"Basic Wi-Fi troubleshooting tips"
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Basic Wi-Fi troubleshooting tips
Hi, I�m Molly Wood from CNET, here with a BUNCH of ways to troubleshoot a flaky WiFi
These tips might help you if your wireless connection was working fine, but all of a sudden you�re
having problems. Or maybe you�re adding a new computer to the network and it�s not behaving.
They apply to Windows XP or Windows Vista, and even though the menu options might vary a
little, they should work across most versions of XP and higher.
First, some very basic troubleshooting techniques. If you just started having problems and you
don�t know why, try unplugging the router for about 30 seconds and then plugging it back in.
Sometimes you just need a restart. Also, make sure the date and time are correct on your
computers. Sometimes that tweaks the wireless security. I don�t know why, but it does.
Next, make sure your security key is correctly entered. Maybe one of the kids changed it by
accident. Check your computer to find out if the drivers on your wireless adapter need to be
updated. That�s a common problem. Finally, check your router to see if it needs a firmware
upgrade. If you�ve done all that but you�re still having problems, let�s move on to some trickier
First, there might be too much traffic on your wireless channel. Download free software like
InSSIDer or NetStumbler to check for wireless networks in your area. The software will show
you how many wireless networks there are and what channels they�re using. So, if you see a lot
on Channel 6, log into your router using its assigned IP address � you can find this online or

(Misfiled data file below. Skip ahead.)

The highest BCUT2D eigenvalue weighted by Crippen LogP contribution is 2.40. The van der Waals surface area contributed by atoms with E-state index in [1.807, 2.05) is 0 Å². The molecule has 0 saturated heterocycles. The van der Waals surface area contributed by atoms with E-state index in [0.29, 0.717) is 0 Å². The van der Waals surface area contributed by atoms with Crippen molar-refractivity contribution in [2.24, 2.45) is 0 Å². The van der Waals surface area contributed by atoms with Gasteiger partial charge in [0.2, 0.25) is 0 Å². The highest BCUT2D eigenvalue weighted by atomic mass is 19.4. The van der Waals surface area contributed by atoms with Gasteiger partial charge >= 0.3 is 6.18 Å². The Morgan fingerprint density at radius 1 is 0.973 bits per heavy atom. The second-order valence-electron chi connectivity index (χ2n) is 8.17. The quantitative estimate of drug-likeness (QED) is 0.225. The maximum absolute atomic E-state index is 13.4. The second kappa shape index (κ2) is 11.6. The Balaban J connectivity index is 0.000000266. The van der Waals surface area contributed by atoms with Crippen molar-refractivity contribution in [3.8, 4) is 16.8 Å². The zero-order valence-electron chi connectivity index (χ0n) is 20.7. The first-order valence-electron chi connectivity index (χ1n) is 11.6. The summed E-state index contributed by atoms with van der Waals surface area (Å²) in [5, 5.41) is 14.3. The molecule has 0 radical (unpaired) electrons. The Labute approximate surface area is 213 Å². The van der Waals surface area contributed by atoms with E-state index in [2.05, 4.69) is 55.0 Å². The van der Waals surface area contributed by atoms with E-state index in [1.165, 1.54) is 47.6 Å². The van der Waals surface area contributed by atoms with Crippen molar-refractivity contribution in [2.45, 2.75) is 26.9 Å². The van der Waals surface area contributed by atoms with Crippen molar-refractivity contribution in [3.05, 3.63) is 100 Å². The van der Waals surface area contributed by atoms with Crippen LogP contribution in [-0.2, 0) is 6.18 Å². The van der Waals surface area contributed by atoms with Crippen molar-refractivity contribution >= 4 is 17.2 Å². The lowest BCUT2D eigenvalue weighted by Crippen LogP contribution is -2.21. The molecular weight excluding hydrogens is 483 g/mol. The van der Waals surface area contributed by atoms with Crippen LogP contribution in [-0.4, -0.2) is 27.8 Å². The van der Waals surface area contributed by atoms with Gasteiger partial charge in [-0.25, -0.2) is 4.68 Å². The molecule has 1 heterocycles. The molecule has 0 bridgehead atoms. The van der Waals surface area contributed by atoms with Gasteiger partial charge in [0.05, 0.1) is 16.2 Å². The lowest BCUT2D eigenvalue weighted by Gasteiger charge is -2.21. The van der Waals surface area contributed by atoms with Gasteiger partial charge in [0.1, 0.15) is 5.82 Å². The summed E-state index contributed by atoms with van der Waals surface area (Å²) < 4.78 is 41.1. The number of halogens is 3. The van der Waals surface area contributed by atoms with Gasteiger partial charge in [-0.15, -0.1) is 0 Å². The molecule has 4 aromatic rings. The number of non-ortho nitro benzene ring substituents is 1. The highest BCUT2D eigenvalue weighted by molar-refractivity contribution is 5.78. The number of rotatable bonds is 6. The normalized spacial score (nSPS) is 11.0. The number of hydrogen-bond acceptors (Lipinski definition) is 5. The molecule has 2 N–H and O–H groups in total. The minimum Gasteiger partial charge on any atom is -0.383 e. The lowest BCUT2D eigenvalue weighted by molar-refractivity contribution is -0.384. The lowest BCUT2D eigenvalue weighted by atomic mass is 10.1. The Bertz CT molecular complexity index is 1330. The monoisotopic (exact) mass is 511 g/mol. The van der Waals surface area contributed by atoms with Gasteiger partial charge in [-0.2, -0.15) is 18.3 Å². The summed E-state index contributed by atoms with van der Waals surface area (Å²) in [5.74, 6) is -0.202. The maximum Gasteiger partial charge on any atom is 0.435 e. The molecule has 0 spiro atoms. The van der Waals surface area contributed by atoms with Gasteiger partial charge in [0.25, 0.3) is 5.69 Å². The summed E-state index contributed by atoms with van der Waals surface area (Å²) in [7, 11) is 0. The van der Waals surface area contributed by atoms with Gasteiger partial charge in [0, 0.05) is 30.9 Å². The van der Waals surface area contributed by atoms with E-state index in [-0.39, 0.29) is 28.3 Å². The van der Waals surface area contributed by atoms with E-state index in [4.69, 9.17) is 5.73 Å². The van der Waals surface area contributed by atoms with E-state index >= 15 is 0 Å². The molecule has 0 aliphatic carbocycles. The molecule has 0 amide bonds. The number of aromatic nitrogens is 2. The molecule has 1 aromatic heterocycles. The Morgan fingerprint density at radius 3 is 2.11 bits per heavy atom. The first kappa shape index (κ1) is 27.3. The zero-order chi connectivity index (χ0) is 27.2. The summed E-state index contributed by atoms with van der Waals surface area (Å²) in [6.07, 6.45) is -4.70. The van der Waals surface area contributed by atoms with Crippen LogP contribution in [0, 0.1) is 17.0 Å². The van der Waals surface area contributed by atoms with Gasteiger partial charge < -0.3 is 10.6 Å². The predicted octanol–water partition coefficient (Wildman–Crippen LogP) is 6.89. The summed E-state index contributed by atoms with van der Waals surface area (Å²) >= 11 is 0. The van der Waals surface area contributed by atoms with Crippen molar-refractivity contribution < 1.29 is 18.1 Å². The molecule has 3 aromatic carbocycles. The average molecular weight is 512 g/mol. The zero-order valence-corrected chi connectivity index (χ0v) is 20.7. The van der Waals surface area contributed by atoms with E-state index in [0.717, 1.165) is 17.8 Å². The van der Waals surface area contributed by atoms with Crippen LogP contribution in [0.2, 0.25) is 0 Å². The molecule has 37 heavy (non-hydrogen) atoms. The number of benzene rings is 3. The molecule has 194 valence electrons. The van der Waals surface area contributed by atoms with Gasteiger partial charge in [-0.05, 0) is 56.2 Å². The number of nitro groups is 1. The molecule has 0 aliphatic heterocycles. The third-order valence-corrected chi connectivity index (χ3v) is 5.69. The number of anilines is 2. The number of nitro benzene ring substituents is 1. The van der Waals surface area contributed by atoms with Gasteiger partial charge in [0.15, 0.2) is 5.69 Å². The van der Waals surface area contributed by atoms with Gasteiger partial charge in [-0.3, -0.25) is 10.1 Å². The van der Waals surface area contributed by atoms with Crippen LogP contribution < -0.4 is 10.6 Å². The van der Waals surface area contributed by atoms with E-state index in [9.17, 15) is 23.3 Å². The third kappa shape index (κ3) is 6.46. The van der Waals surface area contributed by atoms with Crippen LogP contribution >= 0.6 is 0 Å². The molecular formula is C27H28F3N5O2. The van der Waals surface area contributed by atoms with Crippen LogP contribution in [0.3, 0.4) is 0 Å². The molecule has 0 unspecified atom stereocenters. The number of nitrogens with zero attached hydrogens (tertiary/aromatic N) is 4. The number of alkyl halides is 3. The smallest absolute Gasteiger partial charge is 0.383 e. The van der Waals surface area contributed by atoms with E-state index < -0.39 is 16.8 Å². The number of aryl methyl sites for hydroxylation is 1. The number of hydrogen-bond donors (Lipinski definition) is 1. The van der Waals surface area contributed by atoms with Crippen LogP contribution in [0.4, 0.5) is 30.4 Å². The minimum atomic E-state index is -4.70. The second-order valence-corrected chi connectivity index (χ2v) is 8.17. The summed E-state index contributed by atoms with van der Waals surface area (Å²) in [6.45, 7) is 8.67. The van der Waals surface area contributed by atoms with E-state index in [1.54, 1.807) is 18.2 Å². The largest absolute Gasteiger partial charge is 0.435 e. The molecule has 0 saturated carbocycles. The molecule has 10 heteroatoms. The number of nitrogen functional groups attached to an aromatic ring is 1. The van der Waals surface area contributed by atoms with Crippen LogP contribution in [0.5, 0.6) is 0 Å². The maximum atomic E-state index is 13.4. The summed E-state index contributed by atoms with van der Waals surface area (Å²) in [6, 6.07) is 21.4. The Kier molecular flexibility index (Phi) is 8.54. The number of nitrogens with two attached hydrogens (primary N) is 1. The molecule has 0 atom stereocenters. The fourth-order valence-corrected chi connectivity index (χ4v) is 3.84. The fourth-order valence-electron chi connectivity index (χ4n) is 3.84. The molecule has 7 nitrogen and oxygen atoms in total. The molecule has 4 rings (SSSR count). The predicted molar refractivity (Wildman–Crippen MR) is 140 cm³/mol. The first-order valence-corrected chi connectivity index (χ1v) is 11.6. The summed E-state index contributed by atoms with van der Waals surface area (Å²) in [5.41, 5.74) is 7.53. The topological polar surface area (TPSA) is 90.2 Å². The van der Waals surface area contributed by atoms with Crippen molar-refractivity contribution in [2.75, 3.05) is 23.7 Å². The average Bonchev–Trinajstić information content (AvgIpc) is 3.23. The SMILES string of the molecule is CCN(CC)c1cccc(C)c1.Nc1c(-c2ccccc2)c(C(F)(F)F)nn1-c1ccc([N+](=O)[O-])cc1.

sometimes with the router documentation. And just change the channel to something less
crowded. If you run into problems on other channels, just keep switching. You should have 11 to
While you�re in there, you may be able to boost the power settings. Every configuration page is
different, but look for a power dropdown and change it from say, 4 to 10.
If none of that works, look for sources of interference, especially if you live in a crowded
environment, like an apartment building. Cordless phones are a very common suspect, and so
are baby monitors. If you�ve got some, turn them off and try connecting to the wireless network.
If it works fine, you�ve got your culprit.
You may need to move the router far away from those sources, or if your phones are on the 2.4
gigaherz band, buy new ones that use 5 gigahertz band, or have DECT technology.
Hopefully one of these tips can help you get back to happy wireless surfing. If not, check out our
Advanced WiFi troubleshooting tips or, when all else fails, turn to Google.
For CNET How-To, I�m Molly Wood, and good luck to you.
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